Probably not many people waking up next Sunday 21 March will be aware that it is the International Day of Forests — but they should be.Continue reading
Despite good news about vaccine roll-outs, it is too early to tell when or even whether economies will fully reopen and life will go back to “normal.”Continue reading
Among developed countries investors, there are various interpretations of the strength of the commitment to environmental, social and governance (ESG) factors in emerging markets, ranging from the cynical to the idealistic.
The cynical view would be that there can be no “real” ESG in emerging markets because too often they are plagued by corruption, therefore investors cannot trust what companies in these countries report.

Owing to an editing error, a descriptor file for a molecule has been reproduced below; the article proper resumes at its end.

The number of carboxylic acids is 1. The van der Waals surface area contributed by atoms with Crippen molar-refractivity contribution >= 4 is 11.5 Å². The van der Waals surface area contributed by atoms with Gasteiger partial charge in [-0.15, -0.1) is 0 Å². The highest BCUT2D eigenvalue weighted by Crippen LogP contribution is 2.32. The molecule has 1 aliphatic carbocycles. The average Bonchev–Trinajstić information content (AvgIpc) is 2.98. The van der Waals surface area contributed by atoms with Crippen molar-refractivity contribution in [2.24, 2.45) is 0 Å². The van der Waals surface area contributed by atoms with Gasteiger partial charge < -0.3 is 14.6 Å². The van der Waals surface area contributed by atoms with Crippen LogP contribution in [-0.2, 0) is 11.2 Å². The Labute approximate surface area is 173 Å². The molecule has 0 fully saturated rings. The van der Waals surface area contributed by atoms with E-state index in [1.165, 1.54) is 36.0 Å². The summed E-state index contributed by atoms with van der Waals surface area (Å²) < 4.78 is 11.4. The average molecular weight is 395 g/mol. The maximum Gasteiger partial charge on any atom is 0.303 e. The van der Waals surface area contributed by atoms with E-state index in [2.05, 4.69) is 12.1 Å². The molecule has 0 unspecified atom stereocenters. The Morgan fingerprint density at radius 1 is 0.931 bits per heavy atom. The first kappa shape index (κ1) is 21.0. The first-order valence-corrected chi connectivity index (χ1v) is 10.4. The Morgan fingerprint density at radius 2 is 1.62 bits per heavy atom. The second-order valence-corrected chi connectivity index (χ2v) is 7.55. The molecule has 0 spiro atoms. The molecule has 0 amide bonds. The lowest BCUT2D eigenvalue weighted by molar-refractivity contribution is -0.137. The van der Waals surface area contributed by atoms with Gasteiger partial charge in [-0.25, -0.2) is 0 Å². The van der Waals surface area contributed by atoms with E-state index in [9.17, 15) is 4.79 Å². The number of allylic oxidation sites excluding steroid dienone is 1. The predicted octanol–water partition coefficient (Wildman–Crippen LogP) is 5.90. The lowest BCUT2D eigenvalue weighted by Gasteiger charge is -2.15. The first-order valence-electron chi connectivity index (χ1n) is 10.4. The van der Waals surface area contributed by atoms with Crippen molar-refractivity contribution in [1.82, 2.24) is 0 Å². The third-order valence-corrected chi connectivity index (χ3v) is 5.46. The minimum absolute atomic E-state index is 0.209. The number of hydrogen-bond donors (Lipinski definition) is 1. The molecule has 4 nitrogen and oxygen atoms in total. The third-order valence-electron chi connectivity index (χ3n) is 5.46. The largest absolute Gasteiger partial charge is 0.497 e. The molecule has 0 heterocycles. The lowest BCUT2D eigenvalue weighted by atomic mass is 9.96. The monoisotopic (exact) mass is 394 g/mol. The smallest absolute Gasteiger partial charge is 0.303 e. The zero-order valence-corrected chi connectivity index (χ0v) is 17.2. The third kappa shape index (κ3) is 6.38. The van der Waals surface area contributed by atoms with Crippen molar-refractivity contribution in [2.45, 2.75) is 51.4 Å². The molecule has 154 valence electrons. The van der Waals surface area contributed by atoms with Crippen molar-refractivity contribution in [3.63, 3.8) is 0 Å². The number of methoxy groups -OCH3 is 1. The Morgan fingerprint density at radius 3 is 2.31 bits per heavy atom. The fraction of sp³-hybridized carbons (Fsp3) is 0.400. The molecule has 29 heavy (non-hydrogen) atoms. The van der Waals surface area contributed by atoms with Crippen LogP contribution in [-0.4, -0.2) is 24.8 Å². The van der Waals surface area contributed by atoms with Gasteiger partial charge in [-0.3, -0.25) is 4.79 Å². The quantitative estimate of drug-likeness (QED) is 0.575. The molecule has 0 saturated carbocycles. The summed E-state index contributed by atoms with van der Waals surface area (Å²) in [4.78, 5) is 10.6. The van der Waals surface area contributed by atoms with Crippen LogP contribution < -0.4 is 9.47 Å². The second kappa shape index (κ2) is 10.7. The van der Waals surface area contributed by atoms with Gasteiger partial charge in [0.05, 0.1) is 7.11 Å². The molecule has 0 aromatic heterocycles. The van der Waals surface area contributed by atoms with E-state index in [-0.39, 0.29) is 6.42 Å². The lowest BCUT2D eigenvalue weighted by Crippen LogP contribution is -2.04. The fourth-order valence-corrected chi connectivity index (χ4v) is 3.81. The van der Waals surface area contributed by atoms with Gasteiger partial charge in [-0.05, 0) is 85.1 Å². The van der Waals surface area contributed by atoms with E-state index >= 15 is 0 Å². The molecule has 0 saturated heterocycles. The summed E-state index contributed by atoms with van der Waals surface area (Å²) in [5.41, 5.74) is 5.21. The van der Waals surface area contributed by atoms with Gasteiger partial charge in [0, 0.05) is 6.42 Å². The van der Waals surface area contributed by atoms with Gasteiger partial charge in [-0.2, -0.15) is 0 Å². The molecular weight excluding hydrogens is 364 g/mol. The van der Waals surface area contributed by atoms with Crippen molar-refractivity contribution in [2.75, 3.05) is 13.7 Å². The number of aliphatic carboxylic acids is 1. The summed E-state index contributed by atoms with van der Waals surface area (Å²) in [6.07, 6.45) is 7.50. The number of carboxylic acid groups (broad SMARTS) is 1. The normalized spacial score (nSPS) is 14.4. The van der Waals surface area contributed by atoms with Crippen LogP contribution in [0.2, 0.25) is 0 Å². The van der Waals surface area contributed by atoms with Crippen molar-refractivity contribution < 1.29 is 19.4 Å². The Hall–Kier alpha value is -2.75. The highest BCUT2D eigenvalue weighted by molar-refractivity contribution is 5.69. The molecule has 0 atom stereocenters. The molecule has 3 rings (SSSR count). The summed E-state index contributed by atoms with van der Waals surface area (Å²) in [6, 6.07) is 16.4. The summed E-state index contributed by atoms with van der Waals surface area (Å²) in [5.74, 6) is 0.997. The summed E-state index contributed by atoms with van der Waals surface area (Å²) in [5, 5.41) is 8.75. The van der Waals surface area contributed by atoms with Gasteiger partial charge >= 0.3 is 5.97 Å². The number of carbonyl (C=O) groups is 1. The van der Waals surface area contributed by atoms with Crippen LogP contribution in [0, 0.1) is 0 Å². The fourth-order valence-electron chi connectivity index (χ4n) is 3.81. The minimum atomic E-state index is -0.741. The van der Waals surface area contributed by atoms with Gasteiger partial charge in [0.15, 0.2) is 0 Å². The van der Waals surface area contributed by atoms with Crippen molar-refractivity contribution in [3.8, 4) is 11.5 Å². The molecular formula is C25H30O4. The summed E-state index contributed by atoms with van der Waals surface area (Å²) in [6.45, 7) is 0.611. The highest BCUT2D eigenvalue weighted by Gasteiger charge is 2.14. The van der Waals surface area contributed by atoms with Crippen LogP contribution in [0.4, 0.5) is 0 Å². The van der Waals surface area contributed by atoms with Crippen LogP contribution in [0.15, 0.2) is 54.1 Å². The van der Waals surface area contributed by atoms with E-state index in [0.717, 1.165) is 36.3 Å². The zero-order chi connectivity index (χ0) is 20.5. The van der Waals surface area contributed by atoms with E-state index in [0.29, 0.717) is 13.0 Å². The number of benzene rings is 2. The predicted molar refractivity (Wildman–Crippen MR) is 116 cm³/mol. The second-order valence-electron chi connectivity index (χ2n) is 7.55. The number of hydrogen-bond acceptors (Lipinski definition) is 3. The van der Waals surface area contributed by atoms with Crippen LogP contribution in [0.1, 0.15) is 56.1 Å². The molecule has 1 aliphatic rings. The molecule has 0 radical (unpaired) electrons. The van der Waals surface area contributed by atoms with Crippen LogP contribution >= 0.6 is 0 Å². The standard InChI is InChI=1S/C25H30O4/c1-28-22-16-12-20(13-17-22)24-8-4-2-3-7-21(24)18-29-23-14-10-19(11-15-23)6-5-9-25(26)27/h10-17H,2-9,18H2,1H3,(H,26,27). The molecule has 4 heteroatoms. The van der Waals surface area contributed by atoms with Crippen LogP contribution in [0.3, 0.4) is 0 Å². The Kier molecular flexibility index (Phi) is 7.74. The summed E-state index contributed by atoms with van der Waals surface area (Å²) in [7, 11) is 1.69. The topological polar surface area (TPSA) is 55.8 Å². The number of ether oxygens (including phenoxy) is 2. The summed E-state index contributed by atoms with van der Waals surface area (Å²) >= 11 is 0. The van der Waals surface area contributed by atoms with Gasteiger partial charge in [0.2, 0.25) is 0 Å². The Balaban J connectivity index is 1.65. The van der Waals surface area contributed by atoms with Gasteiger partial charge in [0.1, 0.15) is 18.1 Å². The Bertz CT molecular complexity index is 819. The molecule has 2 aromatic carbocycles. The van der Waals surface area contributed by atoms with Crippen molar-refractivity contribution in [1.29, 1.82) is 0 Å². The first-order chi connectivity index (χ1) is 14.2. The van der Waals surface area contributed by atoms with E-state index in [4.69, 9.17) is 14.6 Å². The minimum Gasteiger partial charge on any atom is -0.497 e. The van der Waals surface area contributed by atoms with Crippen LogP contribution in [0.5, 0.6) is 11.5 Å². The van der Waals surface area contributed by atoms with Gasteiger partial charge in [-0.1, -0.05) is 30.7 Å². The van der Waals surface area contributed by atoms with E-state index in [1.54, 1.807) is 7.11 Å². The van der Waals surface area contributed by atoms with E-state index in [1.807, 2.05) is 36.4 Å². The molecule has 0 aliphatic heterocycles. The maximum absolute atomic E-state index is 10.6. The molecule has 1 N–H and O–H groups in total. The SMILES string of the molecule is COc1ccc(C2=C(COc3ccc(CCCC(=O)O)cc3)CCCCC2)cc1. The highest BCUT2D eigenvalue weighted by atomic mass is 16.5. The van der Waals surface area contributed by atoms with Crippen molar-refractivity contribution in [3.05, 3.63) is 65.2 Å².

The idealistic view, on the other hand, would see every little step towards introducing ESG as a wonderful sign that these countries are finally deciding to adopt the same values as Western democracies.
While both extremes are wrong, sadly even the moderate take misses the main difference between emerging markets and developed ones: the effect of development itself on ESG — and in particular on the “E”.
Just like he “urged everyone to find closure” regarding Brexit following his victory in elections last year, UK Prime Minister Boris Johnson last week urged everyone to “move on” from the Dominic Cummings saga. But just like then, it is easier said than done.
By: Sourajit Aiyer
Indian businesses are going international, but Chinese companies are beating them in cracking new opportunities. Nowhere is this more etched than in sectors which require significant long-term funding – like infrastructure and engineering.